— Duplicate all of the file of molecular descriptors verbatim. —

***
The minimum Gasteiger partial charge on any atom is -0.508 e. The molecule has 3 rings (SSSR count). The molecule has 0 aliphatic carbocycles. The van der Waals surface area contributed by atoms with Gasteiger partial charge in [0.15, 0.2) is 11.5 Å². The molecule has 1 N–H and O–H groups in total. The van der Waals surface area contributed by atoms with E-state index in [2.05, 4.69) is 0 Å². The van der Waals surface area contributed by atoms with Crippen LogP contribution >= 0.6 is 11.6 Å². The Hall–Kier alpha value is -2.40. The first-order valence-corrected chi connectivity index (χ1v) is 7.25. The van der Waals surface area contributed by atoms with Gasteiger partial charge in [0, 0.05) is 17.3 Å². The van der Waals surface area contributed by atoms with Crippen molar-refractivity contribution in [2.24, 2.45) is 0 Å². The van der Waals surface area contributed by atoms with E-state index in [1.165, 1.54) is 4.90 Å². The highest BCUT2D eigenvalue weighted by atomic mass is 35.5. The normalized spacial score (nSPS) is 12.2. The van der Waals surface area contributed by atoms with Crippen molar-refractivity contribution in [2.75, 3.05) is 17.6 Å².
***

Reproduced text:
The minimum Gasteiger partial charge on any atom is -0.508 e. The molecule has 3 rings (SSSR count). The molecule has 0 aliphatic carbocycles. The van der Waals surface area contributed by atoms with Gasteiger partial charge in [0.15, 0.2) is 11.5 Å². The molecule has 1 N–H and O–H groups in total. The van der Waals surface area contributed by atoms with E-state index in [2.05, 4.69) is 0 Å². The van der Waals surface area contributed by atoms with Crippen LogP contribution >= 0.6 is 11.6 Å². The Hall–Kier alpha value is -2.40. The first-order valence-corrected chi connectivity index (χ1v) is 7.25. The van der Waals surface area contributed by atoms with Gasteiger partial charge in [0, 0.05) is 17.3 Å². The van der Waals surface area contributed by atoms with Crippen molar-refractivity contribution in [2.24, 2.45) is 0 Å². The van der Waals surface area contributed by atoms with E-state index in [1.165, 1.54) is 4.90 Å². The highest BCUT2D eigenvalue weighted by atomic mass is 35.5. The normalized spacial score (nSPS) is 12.2. The van der Waals surface area contributed by atoms with Crippen molar-refractivity contribution in [2.75, 3.05) is 17.6 Å².